It may well have been the longest line in Maine over the weekend, but no one was complaining. The thousands of people queuing up to enter the Common Ground Country Fair gates on Saturday had been waiting for three years. Another 30 or so minutes hardly mattered.
At times, the line stretched from the entrance at the Unity Fair Grounds through the parking field, across Crosby Road and all the way back to a nearby alpaca farm.
There was no head head count available on Saturday, but estimates placed attendance in the thousands by early afternoon.
Common Ground Fair is organized and put on by the Maine Organic Farmers and Gardeners Association. Now in its 46th year, it is recognized around the country as one of the premier events celebrating farming and a sustainable lifestyle. The last time the fair was held was in 2019. The 2020 and 2021 fairs were canceled due to the COVID-19 pandemic.
It draws an eclectic mix of people. Over the weekend longtime Maine homesteaders chatted with fairgoers from small towns around Maine to major metropolitan areas from around the country about everything from sheep shearing to herbal remedies.
For Lynda Jo Shlaes, this weekend’s Common Ground felt a bit like a reunion with fellow MOFGA members. Shlaes divides her time between Mount Desert Island and Chicago and was last at the fair seven years ago as a volunteer.
“Living close to nature is so important and protecting our resources is such a big deal,” Sales said. “Being around all these incredibly like minded people of all ages from the teeniest babies to the oldest grandparents is just so heartening.”
There was something for all of them. Over in the rabbit barn adults and children alike oohed and ahhed over fluffy angora rabbits and tiny weeks-old bunnies.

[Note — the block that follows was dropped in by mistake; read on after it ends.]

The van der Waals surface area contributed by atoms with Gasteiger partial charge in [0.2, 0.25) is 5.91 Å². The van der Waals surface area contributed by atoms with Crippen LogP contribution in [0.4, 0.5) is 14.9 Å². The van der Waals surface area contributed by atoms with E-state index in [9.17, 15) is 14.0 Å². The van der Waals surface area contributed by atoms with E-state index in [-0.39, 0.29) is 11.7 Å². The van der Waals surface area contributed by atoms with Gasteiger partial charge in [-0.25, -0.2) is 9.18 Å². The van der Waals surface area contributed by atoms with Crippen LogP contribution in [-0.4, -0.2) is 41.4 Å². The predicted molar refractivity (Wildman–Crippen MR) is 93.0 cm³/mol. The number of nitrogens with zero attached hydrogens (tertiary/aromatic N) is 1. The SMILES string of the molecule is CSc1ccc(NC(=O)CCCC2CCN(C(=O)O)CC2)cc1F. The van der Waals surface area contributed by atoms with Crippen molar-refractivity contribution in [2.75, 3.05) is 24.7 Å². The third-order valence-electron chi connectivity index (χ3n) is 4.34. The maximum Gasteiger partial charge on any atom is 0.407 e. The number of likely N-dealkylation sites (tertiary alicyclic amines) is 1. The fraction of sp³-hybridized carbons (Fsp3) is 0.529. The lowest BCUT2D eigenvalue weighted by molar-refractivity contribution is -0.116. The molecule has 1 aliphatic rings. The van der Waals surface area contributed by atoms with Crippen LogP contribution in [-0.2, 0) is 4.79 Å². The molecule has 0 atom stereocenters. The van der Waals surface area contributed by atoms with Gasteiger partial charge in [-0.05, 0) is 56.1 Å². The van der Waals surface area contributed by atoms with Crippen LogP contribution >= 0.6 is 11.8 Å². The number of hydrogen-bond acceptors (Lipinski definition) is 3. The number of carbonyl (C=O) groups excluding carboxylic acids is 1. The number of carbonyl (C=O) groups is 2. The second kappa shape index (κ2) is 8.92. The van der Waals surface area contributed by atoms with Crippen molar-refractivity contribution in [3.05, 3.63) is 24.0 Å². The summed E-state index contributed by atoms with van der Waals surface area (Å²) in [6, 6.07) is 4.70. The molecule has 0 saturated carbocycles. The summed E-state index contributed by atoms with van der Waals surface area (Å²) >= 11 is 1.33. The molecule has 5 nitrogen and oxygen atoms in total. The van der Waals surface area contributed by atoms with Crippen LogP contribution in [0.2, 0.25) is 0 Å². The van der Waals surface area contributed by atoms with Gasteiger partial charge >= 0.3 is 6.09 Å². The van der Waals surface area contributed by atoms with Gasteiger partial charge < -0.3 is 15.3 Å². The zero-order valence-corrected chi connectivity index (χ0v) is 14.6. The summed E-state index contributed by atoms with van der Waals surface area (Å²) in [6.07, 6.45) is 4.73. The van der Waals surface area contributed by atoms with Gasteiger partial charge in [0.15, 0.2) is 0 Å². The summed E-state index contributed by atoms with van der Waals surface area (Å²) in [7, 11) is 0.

Five-year-old CeCe Pinkham was captivated by the rabbits and was actively encouraging her mom — with the help of her big sister Dory Pinkham — to adopt one into the family.
“They are so cute,” CeCe Pinkham said. “They are so snuggly and fluffy.”
Rabbit barn co-coordinator Mary Merriam, a longtime Western Maine Rabbit Breeders Association member, was on hand to answer any questions. Often coming to the fair is the final push people on the fence about adopting a rabbit need.
“We are as happy to give them information so they can stew about it for another year as we are in actually getting them started,” Merriam said. “We want people to be successful with rabbits.”
Near the large enclosure where prize cows were being shown off, Valerie Parent was spending a few moments with her pet donkey Roscoe who had taken part in the donkey show with her other donkey Wilber that morning. Wilber had just been crowned the day’s donkey champion.
“We can’t even leave them alone because there are so many people coming to see them,” Parent said as a mother encouraged her two small children to pose for a photo in front of Roscoe. “I don’t think people see [donkeys] very often and these [donkeys] are so good and they just love people.”
Michael Jones had been waiting three years to set up his stand showcasing and selling heritage bean seeds at the fair, saying the cancellations gave him more time “to dial in my business and get my products.”
In addition to animal exhibits and vendors selling Maine-made food and products, fair goers could sit in on musical performances or listen to speakers address topics including Indigenous peoples issues, food sovereignty, herbal medicine or human waste composting.
“The thing I love is everybody calls it ‘the fair,’” Shlaes said. “The people in the know know what it is [and] there is a newly reopened store in Southwest Harbor that’s been there since like 1900 where it says on the door ‘Saturday, closed for the fair, see you at the fair,’ and that just says it all.”